Never Goodbye

Navigating the Journey through Dementia

As Dad’s condition worsened, one day I got a call from the Rose Manor nurse who was very concerned because his coloring looked yellow. The nurse said she was sending him to the hospital. His gall bladder had become extremely infected, and he would receive laproscopic surgery to remove it. The surgeon said Dad had a 50% chance of surviving the operation, but would certainly die without the operation. I flew to Alabama and stayed for close to a month. The gall bladder removal was successful, and Dad spent nine days in ICU recovering, followed by nine days in the regular hospital, and 20 days in Rehab at Collinsville Nursing Home. He was able to return to Rose Manor and seemed to be getting around very well with his walker.

Then several months later I got a call from Rose Manor that Dad had fallen. My son Brad took him to the hospital, and x-rays revealed he had broken his other hip. I flew to Alabama, arriving in time for the surgery. Dad spent three days in the hospital, and then went to Collinsville Nursing Home again to rehabilitate for the 20 day period. The orthopedic surgeon said Dad wasn’t allowed to bear weight on his right leg for 6 weeks or he could break his hip again, ripping loose the pins that had been inserted. Remembering not to bear weight on his leg became an impossible challenge. Dad was continually trying to stand up and walk around. Finally, the only solution was to restrain him in his wheel chair so he wouldn’t attempt to stand on the leg and hurt himself.

His leg healed, but he never became stable on his feet, which left him saddled in a wheelchair. Still rather spunky though, he tried to wheel himself out the door enough times that Collinsville had to put him in the Alzheimer’s/Dementia Unit.

I hoped Dad would be able to return to Rose Manor. However, before Rose Manor could admit him, he had to undergo a standard evaluation required by the State of Alabama. The evaluation included memory testing, and we had a good laugh during his testing.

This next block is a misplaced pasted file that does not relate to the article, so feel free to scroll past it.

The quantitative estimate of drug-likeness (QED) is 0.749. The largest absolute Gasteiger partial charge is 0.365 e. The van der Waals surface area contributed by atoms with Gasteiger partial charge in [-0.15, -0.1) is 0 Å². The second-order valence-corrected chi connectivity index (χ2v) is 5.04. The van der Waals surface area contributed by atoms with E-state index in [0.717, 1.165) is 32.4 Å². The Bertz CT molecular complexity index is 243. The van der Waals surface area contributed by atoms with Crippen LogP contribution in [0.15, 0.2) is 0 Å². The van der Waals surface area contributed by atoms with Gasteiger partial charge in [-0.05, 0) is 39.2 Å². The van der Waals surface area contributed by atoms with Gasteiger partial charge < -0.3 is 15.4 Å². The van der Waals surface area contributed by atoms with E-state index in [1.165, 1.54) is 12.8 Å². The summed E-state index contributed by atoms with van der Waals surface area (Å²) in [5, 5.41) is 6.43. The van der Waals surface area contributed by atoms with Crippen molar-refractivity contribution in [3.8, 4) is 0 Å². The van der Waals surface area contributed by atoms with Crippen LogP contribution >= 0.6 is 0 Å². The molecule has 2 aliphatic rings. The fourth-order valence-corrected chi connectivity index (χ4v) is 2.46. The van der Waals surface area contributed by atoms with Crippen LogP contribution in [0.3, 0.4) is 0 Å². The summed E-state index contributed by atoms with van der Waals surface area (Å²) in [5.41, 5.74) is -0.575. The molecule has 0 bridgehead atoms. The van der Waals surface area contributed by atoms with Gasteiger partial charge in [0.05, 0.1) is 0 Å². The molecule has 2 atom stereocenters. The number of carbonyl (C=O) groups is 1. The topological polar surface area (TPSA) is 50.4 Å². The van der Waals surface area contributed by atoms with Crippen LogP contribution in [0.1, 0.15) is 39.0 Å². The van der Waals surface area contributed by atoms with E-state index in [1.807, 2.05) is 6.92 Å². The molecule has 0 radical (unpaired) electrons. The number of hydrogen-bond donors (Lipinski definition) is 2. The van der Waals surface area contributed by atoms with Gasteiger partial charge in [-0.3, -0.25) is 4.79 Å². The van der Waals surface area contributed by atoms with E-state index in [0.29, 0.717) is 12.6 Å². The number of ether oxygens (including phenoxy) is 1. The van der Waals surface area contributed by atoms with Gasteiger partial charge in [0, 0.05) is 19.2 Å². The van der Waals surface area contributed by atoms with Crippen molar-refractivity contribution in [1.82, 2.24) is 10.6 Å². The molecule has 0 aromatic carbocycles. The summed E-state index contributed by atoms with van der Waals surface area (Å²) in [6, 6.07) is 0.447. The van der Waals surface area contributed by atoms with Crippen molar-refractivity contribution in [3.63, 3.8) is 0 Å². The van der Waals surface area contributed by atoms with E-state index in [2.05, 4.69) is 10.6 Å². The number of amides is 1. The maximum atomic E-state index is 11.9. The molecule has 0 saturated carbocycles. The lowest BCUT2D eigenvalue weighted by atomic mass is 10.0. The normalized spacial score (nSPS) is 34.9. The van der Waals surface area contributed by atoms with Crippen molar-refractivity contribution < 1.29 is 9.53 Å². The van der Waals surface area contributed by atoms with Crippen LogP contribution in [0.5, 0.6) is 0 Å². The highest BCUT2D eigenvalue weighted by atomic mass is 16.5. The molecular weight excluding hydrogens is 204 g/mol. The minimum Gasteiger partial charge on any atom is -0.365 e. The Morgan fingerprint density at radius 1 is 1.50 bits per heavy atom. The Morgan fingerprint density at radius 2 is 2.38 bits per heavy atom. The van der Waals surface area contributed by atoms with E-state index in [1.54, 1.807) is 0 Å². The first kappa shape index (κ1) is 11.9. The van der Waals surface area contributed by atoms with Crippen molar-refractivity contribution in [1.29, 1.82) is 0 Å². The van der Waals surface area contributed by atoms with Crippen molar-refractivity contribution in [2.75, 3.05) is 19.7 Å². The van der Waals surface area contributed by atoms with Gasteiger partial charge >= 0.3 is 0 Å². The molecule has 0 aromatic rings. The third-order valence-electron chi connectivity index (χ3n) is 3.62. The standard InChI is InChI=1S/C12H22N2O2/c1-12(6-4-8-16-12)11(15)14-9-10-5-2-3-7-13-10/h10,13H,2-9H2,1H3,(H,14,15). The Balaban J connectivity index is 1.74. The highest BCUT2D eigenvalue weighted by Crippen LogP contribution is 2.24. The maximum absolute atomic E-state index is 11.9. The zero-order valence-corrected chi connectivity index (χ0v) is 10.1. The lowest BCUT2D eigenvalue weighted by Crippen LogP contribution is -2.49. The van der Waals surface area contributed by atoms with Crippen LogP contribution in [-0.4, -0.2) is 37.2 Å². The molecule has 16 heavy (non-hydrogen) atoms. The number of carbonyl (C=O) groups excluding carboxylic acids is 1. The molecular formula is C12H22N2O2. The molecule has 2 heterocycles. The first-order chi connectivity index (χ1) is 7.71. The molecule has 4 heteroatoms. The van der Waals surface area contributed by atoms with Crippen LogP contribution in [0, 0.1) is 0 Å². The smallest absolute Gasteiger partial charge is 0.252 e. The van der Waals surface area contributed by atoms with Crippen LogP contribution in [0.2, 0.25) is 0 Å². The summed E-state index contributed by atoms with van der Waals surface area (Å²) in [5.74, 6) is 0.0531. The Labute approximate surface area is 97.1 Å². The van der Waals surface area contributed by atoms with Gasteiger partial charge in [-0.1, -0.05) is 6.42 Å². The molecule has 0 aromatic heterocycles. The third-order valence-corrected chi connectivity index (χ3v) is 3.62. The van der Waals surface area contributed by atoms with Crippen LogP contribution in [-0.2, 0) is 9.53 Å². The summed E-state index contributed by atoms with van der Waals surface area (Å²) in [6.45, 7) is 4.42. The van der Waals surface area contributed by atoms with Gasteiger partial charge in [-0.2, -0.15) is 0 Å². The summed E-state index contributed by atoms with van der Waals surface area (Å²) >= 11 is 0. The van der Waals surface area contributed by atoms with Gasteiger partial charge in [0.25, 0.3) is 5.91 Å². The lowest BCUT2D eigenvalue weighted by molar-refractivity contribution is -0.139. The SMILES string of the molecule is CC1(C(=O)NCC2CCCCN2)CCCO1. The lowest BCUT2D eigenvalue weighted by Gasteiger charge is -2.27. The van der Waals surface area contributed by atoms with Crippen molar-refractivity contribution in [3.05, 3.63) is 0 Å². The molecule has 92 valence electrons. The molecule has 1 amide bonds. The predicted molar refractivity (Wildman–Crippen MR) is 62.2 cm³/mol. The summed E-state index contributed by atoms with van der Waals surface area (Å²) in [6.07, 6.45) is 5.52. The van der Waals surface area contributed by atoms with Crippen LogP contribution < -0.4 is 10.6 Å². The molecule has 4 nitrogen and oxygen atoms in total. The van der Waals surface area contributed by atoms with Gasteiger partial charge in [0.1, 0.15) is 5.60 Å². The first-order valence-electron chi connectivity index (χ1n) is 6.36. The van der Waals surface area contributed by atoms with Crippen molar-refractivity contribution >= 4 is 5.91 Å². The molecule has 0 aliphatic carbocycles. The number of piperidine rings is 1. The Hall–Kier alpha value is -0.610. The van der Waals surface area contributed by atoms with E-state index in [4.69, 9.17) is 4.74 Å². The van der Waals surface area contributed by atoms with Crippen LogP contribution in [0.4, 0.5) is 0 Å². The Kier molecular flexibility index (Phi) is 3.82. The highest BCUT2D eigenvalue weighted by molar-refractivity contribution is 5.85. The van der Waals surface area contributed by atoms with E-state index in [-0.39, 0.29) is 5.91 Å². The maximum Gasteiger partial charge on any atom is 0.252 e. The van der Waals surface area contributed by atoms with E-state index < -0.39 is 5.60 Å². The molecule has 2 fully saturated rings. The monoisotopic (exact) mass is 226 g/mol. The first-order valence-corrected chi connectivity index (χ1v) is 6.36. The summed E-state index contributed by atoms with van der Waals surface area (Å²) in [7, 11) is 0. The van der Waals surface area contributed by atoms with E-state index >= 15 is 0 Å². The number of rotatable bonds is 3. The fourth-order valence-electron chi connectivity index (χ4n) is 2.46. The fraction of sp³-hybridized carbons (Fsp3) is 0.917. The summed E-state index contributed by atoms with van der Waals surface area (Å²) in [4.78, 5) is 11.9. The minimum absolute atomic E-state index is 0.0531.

To test his memory he had to answer questions about a story. The story was: “Three men went to the store to buy a bottle of milk for breakfast”. The gal asked him “How many men went to the store?” He replied “Two?” She told him the story again, and he answered “Three.” She asked him “What did they buy?” He smiled broadly and replied, “WWWWWhiskey!!” He repeated his “Whiskey” answer a few more times, and each time it was as funny as the first. The gal ended up skipping the story and going on to the other test questions. But after awhile, Dad got upset about the questioning, and the gal ended off, never completing the test.

When I took him to his room in Rose Manor, all he wanted to do was leave. He continually tried to stand without his walker. In fact, he said if he fell, he would be okay. He did not need the walker. Brad and I both concluded that if he would not use the walker, he would just fall and break other bones. I found out that when he broke his hip, he fell on the carpet in the living room area at Rose Manor. He wasn’t using his walker because he forgot to use it. Even though the carpet was padded, his bones were apparently too brittle to sustain a fall. Rose Manor could not restrain him to the wheelchair. He didn’t want to be there, and I didn’t see how they could manage him anymore.

After I returned him to the Collinsville Nursing Home, he looked relieved. His anxiety had disappeared, and ironically, he seemed at peace. The inevitable option of nursing home care, resisted for so long by both of us, had finally become a reality.

As Dad looked around the Alzheimer’s Unit, he saw himself as top dog. After all, he wasn’t belligerently yelling at other residents, nor crying out in monotonous repetition like some residents. He made more sense than most when he talked. Yes, the size of the fish really is relative, and in this area of the Collinsville Nursing Home, he was the big fish in the little pond–and he felt comfortable with that.